El Bambu was the third community of the journey.

The ride was expected to be 8 hours. Yet instead of riding in a large truck, we rode in a cargo van referred to as the ambulancia.  A group of six, our group was challenged with tight space in the van. The seats were lined vertically on the sides leaving no leg room and there were no seatbelts. We also had to make space for our gear. It’s easy to imagine that a ride wouldn’t be comfortable with such conditions. And it wasn’t! During the ride, I had to adjust my legs often to get more comfortable.  I only could lay my head on my knees to nap.

We stopped at two places to eat on the way. For breakfast, we went to an eatery in the small town of San Benito. It was a buffet-style place where you told someone what you wanted on your plate then paid at the end. There I had Gallo pinto, maduro (baked plantains), and a hash brown. The food was ok, though. At around 10, we went back outside where vendors were trying to sell us hammocks and sunglasses. It was a very crowded street too.

After breakfast, we rode for another 3-4 hours. By around,1 we stopped for lunch in a town called El Ayote. There I had tostones (mashed plantains), salad, and rice and beans. At some point, it started to pour and thunderstorm.

We then continued the trip to Él Bambu, which was 1 hour and 45 minutes away. It was rainy out, making road conditions rough. We crossed a few rivers at least a few feet deep in water and traversed muddy and bumpy roads. While riding on the roads, the van was rocking ad nauseam that it started to make some of us feel motion sick. The van was impermeable like the Energizer bunny: It just kept going and nothing could stop it. But I think that if we rode in the large white truck, it might have gotten stuck or drowned in the water.

By 3, we arrived safe and sound to El Bambú. It looked similar to San Jose in some ways:  Most if not all homes are wooden with metal rooftops and wired fences separated the homes. One essential difference, however, was the home of the pastor. It is a two-story place located near some homes. Besides being a place to live, there was a porch where health promoters would meet and a clinic upstairs. This is also where we would stay for the week.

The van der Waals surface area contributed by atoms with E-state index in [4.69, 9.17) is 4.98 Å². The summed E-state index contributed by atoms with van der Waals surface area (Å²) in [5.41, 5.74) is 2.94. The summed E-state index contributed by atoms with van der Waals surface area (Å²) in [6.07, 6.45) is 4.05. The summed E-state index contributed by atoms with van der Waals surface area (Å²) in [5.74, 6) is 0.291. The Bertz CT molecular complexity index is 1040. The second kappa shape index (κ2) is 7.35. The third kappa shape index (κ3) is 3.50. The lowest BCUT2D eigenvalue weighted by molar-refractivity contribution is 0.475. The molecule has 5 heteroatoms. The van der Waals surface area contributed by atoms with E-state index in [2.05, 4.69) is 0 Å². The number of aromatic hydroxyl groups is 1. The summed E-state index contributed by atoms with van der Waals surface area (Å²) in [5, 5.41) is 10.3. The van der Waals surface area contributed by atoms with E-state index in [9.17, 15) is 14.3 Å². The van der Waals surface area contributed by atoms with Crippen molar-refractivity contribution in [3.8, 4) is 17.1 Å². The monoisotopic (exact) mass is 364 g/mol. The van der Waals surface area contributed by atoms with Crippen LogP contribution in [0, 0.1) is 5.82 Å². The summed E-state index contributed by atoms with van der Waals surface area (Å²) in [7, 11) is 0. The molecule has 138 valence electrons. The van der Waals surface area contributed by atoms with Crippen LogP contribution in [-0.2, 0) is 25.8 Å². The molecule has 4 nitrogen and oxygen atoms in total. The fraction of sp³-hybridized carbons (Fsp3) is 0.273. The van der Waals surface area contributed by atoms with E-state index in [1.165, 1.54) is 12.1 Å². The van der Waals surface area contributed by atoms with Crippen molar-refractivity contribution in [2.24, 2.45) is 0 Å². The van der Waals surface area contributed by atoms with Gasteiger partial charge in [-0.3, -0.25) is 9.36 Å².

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After passing some homes, we pulled up in a horse stable near the pastor’s home. The family of seven (five females and two males) eagerly waited as we walked in. We did the name exchange, and met the health committee. They proceeded to show us a map, a chart showing patients at risk (chronically ill patients, pregnant women, and children under 2), as well as a poster of who was on the committee. I was happy to see that two women are leaders in El Bambu.

After the introductions, we then chose our rooms to unpack. There was a choice between three: One for the guys, one for the girls, and the porch. While AMOS staff members Lester and Donald settled on the porch, the ladies stayed in a bedroom, and the guys stayed at what I believe is the storage room. Unfortunately, the space in our room was the smallest, but somehow we managed to fit our cots, mosquito nets, and bags.

Afterward, Lester gave us the scoop on how the water filter surveys would go during home visits. He advised us to inform residents that filters should be strapped tight to a wall, to clean it twice daily and that the filters should be cleaned with only water and not chlorine (otherwise it would ruin the filter). People may also have a pre-filter and/or filter cover which could make the water flow slower. He would then suggest that people who knew Spanish well do the survey while those who didn’t do the observations. We did not determine our groups yet, but this will likely be tomorrow.

At 6, we ate a nice dinner cooked by the pastor’s wife: It was rice, beans, tortillas, avena (an oatmeal beverage) and vegetables. Everything was laid out on the table for us to dig in. Though the beans tasted really salty, everything was delicious!

After dinner, we played the dice game Farkle for a while. For those unfamiliar, a person has to score up to 1000 using six dice. One can only score if rolling two or three of the same number or numbers in sequence. If you roll over 1000 or are the last one to roll 1000, then you lose. It’s similar to Yahtzee with the risks increasing toward the end. What makes Farkle more exciting though is that the person who loses faces consequences.

There were some crazy punishments: The loser had to catch a chicken and eat a hot pepper. I hated spicy food so much, so I didn’t play.

Sadly, someone lost both rounds and had to face both consequences! However, it was too dark to catch a chicken and no hot peppers were available, both consequences were postponed to tomorrow.

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